I still miss the old CBS parades. Originally (or at least when I first watched them in the early 60s) they were hosted by Captain Kangaroo. Then William Conrad took over. He sat on a warm plush "men's study" type set with a big fireplace sipping a toddy as he introduced the different segments, which switched to the guest announcers actually freezing out there in the cold, especially in Toronto (Eaton's Santa Claus Parade) and Detroit (Hudson's Department Store parade). I think the Santa parade is still held, but it's not sponsored by Eaton's anymore (I believe the store has gone out of business). I wonder if they still have the Storybook Land theme for the floats. It seems old hat for today's kids who play Nintendo and listen to I-Pods. I think I read the Detroit parade is still going on, but no longer sponsored by Hudson's. I'm not sure any of the Hudson's stores are still around, but their subsidiary, Target, is everywhere.

The old Gimbels parade, of course, in Philadelphia, is long gone. Macy's (ooops, Macy*s), overcame their old rival years ago and then managed to eat up Atlanta's Davidson's and Rich's stores, Boston's venerable Jordan Marsh and Filenes, and dozens of others. The more famous Philadelphia parade has always been the Mummers' Parade at New Year's, but I'm not sure it's broadcast nationally any longer.

The kiss of death at CBS for me was when they began broadcasting the Hawaiian parade. Yawn. Who wants to look at dopey flowers before Christmas?


Quite possibly the best Christmas book I've ever read.

I've been reading them since the 1960s, when my favorite was Frances Frost's Sleigh Bells for Windy Foot from the school library. The story doesn't necessarily need to involve magic, like The Legend of Holly Claus; even more I like stories of regular families having a warm holiday season: The Tuckers: Cottage Holiday is a prime example. The new Callahan Cousins book is pretty good in that department, but it can't compare to the three examples above, or A Christmas Carol, or Christmas After All.

The "Dear America" books are something I can take or leave. I got a couple with good coupons and the rest on the remainder shelf. My Secret War was pretty good, as was When Christmas Comes Again (not really a Christmas book, but about the "Hello girls" in World War I), and the story of the Italian girl crossing the great plains. The Titanic book was average and the Pearl Harbor book was pretty bad. I've heard some pretty scathing criticisms about the two books involving Native American characters.

But in Christmas After All, Kathryn Lasky has created a masterpiece within the diary format of the books.

It is the story of Minnie Swift, youngest of four sisters, her precocious genius younger brother Ozzie, and her parents during the days of the Great Depression. Dad's job is going badly and the family is reduced to shutting down rooms in their home to cut down on coal bills. They rarely have meat for supper, but eat a succession of aspics and "O'Grotons," as Minnie calls them.

Then, as December begins, Willie Faye Darling comes into their life. Willie Faye is the only daughter of cousins of Minnie's mother. Her parents, from a small town called Heart's Bend, Texas, have died after losing a battle with life in the Dust Bowl. Willie Faye is Minnie's age (11), but looks two years younger due to malnutrition and hardships. She arrives at the Swift home covered in dust and with a kitten named Tumbleweed whose nose she had to suction out morning, noon and night to keep him from smothering. Willie Faye has never seen an indoor bathroom, gone to a movie, read a Buck Rogers comic, or listened to the radio, so Minnie thinks that Willie Faye will have a lot to learn from them.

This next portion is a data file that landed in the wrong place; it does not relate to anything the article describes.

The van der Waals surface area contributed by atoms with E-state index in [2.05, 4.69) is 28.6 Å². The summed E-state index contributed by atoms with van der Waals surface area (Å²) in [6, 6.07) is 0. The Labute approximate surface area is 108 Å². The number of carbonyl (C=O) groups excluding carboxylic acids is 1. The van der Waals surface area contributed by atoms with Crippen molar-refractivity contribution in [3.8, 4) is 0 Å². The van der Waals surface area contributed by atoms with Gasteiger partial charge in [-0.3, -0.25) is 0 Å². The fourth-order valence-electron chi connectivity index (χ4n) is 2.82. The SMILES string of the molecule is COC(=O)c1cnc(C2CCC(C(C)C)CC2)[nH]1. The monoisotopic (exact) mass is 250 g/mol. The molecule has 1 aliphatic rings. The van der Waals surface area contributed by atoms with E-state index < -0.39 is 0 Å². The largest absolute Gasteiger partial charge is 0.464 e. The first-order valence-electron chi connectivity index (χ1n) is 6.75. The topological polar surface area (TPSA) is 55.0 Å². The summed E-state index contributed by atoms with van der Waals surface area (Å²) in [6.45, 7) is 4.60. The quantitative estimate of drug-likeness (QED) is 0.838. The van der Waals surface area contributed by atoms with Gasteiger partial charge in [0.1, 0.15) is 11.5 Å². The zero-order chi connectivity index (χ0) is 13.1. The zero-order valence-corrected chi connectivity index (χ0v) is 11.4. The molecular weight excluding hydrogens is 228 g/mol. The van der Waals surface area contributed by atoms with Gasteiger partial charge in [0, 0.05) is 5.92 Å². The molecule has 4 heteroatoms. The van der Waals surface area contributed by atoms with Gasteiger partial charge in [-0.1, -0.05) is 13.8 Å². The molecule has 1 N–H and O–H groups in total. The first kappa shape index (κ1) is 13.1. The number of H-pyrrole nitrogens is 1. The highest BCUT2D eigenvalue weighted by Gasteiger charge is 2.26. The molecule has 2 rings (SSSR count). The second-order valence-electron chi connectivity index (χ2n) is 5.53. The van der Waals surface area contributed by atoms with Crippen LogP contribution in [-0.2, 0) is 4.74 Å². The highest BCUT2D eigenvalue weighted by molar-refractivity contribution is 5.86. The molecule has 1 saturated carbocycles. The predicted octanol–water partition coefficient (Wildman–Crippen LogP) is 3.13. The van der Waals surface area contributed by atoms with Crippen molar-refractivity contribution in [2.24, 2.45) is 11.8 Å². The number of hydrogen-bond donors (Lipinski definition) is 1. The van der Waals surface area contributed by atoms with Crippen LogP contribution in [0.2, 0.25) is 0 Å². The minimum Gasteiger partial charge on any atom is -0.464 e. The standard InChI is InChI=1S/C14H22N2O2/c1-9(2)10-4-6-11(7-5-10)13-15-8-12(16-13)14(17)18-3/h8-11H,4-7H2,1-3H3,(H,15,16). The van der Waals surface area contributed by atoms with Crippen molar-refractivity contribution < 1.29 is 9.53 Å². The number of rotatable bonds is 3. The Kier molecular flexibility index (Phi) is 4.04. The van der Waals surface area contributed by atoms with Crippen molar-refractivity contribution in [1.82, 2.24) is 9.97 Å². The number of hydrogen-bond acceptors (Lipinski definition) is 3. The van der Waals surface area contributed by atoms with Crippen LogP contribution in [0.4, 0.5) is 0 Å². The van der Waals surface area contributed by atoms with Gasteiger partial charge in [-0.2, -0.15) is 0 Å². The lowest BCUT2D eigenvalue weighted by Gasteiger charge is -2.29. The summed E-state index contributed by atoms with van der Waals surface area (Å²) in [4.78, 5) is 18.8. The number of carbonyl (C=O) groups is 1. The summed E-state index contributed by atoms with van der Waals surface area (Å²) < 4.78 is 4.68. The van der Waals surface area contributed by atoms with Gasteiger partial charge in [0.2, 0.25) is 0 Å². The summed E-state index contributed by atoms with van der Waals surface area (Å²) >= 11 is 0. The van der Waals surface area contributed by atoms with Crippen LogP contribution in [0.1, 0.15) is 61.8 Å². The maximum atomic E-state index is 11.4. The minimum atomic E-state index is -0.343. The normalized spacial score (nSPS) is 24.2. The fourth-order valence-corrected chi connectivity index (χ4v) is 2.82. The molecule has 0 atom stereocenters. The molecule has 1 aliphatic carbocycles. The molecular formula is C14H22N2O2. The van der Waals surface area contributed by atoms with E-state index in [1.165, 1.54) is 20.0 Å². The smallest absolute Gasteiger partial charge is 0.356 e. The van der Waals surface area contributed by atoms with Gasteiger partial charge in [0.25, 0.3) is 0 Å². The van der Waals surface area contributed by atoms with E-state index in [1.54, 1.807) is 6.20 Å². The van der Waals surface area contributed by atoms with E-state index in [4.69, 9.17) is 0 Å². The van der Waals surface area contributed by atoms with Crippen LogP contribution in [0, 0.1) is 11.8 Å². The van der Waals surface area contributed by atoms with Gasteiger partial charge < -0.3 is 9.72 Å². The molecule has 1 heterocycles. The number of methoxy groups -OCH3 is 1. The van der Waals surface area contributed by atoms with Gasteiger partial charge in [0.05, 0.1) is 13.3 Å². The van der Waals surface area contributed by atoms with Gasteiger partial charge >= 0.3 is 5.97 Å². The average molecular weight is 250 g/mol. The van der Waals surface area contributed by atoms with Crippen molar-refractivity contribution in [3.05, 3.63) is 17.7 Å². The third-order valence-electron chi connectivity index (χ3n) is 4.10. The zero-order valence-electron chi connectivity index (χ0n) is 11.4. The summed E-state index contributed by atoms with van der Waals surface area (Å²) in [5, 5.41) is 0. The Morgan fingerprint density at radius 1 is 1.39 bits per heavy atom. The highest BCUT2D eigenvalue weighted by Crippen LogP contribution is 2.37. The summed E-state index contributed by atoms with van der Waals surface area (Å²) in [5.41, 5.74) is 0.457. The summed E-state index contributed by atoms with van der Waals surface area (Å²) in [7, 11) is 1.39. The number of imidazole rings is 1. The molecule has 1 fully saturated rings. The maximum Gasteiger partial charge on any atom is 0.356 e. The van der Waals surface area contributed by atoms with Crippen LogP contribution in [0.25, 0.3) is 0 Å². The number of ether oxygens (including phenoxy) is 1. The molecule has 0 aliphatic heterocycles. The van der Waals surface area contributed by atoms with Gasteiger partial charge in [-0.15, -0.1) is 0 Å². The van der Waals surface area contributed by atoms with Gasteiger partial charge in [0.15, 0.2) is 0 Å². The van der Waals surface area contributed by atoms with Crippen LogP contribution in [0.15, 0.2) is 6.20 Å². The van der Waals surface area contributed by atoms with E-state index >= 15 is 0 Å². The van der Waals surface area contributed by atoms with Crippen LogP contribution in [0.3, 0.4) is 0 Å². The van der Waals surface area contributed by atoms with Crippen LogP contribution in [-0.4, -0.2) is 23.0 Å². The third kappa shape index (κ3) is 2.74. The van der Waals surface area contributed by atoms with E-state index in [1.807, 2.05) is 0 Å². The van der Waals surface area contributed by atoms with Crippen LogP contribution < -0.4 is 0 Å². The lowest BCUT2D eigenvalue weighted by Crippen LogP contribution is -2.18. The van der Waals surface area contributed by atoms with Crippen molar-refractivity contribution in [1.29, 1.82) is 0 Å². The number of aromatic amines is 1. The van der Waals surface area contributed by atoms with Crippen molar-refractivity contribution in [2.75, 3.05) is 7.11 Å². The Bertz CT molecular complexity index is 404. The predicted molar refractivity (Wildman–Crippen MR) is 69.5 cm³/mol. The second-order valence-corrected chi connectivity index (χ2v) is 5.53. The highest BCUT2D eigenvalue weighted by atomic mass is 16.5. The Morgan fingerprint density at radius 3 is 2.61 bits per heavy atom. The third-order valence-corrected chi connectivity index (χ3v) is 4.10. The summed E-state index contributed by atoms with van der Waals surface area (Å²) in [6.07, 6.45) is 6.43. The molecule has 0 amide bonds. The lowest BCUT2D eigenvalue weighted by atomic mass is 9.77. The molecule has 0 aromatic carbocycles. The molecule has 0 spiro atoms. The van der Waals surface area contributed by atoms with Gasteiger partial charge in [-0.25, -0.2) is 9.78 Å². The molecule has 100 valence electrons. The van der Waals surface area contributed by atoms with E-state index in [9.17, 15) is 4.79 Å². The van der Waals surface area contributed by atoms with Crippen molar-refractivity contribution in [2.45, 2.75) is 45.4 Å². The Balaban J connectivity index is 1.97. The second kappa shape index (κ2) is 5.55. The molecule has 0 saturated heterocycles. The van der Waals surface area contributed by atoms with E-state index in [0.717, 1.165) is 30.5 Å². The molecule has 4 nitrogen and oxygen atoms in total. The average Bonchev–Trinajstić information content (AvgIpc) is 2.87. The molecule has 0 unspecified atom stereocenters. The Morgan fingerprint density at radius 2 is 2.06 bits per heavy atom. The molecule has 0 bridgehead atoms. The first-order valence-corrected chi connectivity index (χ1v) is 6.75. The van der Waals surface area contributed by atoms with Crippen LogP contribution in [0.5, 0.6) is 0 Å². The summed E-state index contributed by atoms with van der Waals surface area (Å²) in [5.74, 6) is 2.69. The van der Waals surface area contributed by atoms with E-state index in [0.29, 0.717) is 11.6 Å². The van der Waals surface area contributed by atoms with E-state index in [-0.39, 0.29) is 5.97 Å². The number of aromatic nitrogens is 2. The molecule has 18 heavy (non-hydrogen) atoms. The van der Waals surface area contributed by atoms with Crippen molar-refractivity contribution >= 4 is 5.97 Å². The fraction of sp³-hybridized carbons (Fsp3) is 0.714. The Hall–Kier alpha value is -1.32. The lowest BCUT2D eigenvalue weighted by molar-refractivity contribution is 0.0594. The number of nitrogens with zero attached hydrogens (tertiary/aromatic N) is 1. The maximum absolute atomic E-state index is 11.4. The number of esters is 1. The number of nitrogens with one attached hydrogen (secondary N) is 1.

She never dreams what she—and the entire family—will learn from the fragile-looking but tough little girl from the Dust Bowl when the ravages of the Depression begin leaching away the family's security.

I have many of Lasky's other books and love them as well (the only series of hers I couldn't get into was the Starbuck family books), including Prank, which takes place in East Boston, and her adult mysteries starring Calista Jacobs. But Christmas After All has a special magic to it, perhaps because it is based on Lasky's mother's experiences as well as her own and the characters ring true.

Christmas After All is highly recommended.

20 November 2006

The "First" Thanksgiving Actually Comes at the End

Here's Caleb Johnson's MayflowerHistory.com site, which includes a review of last night's Desperate Crossing, the three-hour (with commercials) documentary re-inactment of the Pilgrims, beginning with their move to Leyden in the Netherlands to escape the wrath of the King of England and ending with "the first Thanksgiving," which, as has been pointed out on many sites, really has nothing to do with what the Pilgrims would have considered a "thanksgiving," which was a day of prayer and fasting. The scene we re-inact today is what the Pilgrims would have known as a harvest festival or "Harvest Home."

Plymouth Rock? No one even remembered it until 1841 when an elderly man claimed that the big rock the citizens of Plymouth were about to build a wharf over was, according to his grandfather, who heard it from his grandfather, where the Pilgrims had stepped off the Mayflower in 1620 (actually, they came ashore in small boats). The Rock actually remained in the wharf until Victorian-era Americans, venerating the Pilgrim forefathers, extracted it (and broke it in half). Most of the cute little myths we believe about Thanksgiving were actually created by the Victorians, including the black Pilgrim hat that still serves as a symbol for the Massachusetts Turnpike and the big-buckle shoes and the legend of how popcorn was first eaten at the feast attended by the surviving Pilgrims and Massasoit's Wampanoug tribe.